Building on a successful concept
After a successful trial hackathon last fall, Bosch is taking advantage of this event to further pursue connected driving and collaborative product development. “It allows us to tap into the potential of innovative ideas outside Bosch and actively drive vehicle connectivity forward. This includes partnering with others across traditional industry boundaries,” Hoheisel said. He noted that the joint collaboration with Axel Springer Media Entrepreneurs is proof that Bosch is thinking beyond purely technical solutions for vehicle connectivity. “Our objective is connected mobility solutions, which also include digital content,” Hoheisel added.

Jury to award attractive prizes
At the end of the Connected Car MediaHackDay on March 22, 2015, a three-person jury will award prizes to the best ideas and their realization. The jury consists of Simon Erdem, product management team leader at autobild.de, Holger Weiss, CEO of the software company Aupeo, and Dr. Dirk Hoheisel, member of the board of management of Robert Bosch GmbH. Bosch is furnishing the event’s top prize: vouchers with a value of 5,000 euros for Bosch products of the winners’ choice.

mySPIN – the smartphone integration solution from Bosch
mySPIN can integrate apps from iPhones and Android smartphones into the car. All compatible apps on the smartphone can then be displayed and operated via the vehicle’s touchscreen. The onscreen design and control concept adjusts to the driving situation. By integrating the smartphone and all relevant apps into the vehicles it manufactures, an automaker can offer customers an attractive range of services that are always up to date.

What is a hackathon?
A hackathon is an event at which programmers, software developers and designers, and project managers cooperate closely to jointly develop new software. Hackathons typically last one to two days. Generally, the objective is to develop new software for a specific purpose. The term “hackathon” is a portmanteau that combines “hack” with “marathon.” In this context, “hack” means to program in a playful or exploratory way. Hackathons have become more and more widespread since the mid-2000s and are used by companies and venture capital firms to quickly develop innovative software-based technologies.

Internet
MediaHackDay on Bosch's
ConnectedWorld blog:
bit.ly/bosch_mediahackday

MediaHackDay Homepage:
www.mediahackday.com

mySPIN on the Bosch Media Service:
bit.ly/ZxQV5n

Contact person for press inquiries:
Stephan Kraus
Phone: +49 711 811-6286

Social media contact:
Martin Gansert
Phone: +49 711 811-38095
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  • March 20, 2015
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17th Technical Congress of the VDA Bosch CEO Denner: “Connectivity makes cars more efficient”

  • Denner: “A connected car drives more proactively than any person”
  • Connectivity increases the suitability of electrified vehicles for everyday use
  • By 2025, 15 percent of new vehicles worldwide will be electrified
Stuttgart – Cars still have their best days ahead of them. Connecting vehicles to the internet makes them safer, more fun to drive, and reduces fuel consumption. “Connectivity makes cars more efficient,” said Dr. Volkmar Denner, chairman of the Bosch board of management, at the 17th Technical Congress of the German Association of the Automotive Industry (VDA) in Filderstadt, Germany. As an example of this, Denner pointed to the connected electronic horizon. In the future, this Bosch technology will provide real-time information about mobile construction zones, traffic jams, and accidents. On this basis, further improvements to existing functions such as start-stop coasting will be possible. At the same time, it will enable a predictive operating strategy for plug-in hybrids. Technologies such as this reduce CO2 emissions by up to ten percent or more. “These efficiency-enhancing measures should be recognized as ‘eco-innovations’ by the EU,” Denner said.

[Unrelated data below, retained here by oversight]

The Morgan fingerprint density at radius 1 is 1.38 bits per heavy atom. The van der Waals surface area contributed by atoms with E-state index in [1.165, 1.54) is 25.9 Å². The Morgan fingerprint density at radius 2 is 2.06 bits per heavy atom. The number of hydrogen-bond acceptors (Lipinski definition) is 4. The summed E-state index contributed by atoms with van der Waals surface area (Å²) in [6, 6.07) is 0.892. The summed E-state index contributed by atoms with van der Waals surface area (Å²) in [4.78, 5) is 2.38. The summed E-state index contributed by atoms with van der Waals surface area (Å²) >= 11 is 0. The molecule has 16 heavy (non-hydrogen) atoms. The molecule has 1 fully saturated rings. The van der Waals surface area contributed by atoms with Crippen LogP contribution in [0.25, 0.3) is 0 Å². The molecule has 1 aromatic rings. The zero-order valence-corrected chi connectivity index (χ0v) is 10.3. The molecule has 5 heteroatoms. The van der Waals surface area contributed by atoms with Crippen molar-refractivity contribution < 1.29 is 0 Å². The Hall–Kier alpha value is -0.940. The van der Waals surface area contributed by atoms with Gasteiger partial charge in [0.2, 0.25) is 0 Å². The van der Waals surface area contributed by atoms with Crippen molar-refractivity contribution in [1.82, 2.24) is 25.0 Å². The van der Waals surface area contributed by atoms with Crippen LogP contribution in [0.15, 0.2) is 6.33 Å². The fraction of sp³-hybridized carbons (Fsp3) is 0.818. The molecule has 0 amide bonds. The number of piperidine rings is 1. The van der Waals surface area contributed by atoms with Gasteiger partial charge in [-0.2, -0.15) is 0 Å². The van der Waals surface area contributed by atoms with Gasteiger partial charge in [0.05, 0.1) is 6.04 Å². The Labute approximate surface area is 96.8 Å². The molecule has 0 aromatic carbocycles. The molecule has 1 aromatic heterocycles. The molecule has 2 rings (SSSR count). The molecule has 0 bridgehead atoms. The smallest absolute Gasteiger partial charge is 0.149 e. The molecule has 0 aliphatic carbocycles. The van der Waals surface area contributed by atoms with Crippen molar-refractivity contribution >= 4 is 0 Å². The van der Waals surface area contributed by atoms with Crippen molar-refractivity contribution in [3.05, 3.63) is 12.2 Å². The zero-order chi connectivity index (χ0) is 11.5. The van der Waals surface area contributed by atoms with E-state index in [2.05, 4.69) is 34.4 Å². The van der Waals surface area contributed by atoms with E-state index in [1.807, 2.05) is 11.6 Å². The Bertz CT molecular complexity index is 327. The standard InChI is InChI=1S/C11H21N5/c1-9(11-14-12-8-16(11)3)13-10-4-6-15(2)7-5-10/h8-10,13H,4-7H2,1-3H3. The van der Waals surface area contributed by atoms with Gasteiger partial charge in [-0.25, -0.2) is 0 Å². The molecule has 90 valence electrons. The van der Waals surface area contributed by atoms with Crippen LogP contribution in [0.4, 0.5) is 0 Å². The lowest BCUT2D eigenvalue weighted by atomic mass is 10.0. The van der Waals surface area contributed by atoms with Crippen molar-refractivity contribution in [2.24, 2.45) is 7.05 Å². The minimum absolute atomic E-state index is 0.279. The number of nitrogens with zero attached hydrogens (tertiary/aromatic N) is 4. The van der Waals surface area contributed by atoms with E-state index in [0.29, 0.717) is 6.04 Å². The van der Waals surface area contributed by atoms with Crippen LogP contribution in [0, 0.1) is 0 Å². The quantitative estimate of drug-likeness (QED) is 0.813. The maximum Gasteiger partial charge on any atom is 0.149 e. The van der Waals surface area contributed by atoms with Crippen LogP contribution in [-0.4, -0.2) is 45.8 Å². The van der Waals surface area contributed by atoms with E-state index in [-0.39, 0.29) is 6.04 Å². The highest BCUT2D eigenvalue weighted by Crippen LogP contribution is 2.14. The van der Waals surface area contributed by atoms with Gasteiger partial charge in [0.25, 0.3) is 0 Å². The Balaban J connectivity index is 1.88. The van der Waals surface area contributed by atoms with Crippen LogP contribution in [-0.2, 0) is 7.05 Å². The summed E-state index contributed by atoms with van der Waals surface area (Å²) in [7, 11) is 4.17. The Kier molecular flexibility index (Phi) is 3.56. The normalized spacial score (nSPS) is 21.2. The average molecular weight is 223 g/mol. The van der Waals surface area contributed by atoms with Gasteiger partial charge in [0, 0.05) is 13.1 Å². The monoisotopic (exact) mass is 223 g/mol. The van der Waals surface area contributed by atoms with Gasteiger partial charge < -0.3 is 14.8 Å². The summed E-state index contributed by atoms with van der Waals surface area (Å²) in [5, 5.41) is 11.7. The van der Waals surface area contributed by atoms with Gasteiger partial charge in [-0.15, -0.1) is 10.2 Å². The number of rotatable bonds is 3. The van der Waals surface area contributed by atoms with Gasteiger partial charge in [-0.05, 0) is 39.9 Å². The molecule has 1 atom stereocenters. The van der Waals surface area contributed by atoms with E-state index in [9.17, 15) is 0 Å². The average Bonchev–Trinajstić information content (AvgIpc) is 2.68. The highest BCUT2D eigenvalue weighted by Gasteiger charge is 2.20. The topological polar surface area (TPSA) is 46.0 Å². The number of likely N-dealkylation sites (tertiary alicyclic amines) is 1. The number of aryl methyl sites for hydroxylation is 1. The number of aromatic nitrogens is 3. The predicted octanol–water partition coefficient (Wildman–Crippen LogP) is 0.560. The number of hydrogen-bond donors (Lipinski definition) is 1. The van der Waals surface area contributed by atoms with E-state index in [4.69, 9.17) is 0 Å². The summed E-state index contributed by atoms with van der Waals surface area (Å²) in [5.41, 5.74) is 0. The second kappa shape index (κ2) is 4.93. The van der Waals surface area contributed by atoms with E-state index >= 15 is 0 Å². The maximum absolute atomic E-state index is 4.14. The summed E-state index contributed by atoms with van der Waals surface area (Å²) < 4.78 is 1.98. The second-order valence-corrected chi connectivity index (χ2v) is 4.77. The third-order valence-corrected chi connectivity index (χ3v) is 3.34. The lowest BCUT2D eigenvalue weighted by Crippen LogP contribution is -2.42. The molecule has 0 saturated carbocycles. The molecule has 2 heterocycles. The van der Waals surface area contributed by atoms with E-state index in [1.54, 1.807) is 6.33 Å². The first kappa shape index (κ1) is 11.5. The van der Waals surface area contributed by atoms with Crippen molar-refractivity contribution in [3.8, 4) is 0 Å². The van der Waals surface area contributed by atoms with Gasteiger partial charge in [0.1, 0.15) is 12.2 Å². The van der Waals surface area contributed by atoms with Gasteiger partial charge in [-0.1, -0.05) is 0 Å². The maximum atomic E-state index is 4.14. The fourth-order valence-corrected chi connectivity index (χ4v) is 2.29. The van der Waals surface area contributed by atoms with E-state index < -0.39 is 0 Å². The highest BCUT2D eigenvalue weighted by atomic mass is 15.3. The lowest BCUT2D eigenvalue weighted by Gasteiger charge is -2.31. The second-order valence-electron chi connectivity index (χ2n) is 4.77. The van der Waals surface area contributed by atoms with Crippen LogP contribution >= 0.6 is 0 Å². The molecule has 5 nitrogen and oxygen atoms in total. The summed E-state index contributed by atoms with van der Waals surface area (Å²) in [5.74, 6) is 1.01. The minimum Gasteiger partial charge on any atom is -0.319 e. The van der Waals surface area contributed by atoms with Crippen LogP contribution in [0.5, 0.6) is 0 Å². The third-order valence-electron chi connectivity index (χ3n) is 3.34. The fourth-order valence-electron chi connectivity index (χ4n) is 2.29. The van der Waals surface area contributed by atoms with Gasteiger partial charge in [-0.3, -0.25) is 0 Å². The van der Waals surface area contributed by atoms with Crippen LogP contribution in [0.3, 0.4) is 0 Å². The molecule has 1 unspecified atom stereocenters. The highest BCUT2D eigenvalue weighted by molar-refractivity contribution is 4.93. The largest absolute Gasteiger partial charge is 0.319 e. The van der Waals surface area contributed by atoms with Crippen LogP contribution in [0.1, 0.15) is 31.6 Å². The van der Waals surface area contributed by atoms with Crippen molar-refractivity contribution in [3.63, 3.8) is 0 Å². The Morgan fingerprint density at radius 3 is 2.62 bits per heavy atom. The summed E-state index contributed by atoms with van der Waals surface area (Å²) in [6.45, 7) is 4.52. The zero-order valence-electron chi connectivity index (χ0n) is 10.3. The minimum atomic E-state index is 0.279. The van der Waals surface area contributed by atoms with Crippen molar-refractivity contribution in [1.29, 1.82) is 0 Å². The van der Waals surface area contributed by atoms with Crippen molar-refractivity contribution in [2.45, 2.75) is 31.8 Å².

“A connected car drives more proactively than any person”
The reductions to consumption brought by start-stop coasting and an optimum operating strategy are most noticeable in real traffic conditions. In the New European Driving Cycle (NEDC), however, they have no effect. “A connected car drives more proactively than any person,” Denner said. Using up-to-date maps, cars can precisely calculate their remaining range in addition to the most efficient route. At the same time, intelligent connectivity increases the suitability of electrified vehicles for everyday use. “In only ten years, more than 15 percent of new vehicles worldwide will be electrified,” Denner said. Of these, more than 13 million new vehicles will be able to run on electricity alone, at least in urban traffic. To further increase the electric range of hybrids and electric cars, Bosch is working on improving electronic battery management. This can increase the electric range of a car by up to an additional 10 percent and give electromobility a further boost.

Eco-innovations can help meet EU fleet targets
Technically-sophisticated components make vehicles more economical and efficient, allowing them to meet the strict CO2 targets set by the European Commission. European regulations stipulate that in 2021, new vehicles will be allowed to emit an average of only 95 grams of CO2 per kilometer. This corresponds to just over four liters of fuel consumed per hundred kilometers. In 2013, new vehicles emitted an average of 132.9 grams of CO2 per kilometer. The EU recognizes especially environmentally-friendly technologies as “eco-innovations.” Automakers can use these as CO2 credits to reduce their fleet consumption levels. The maximum possible credit is 7 grams per kilometer.
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  • March 19, 2015
  • Press releases
  • Mobility Solutions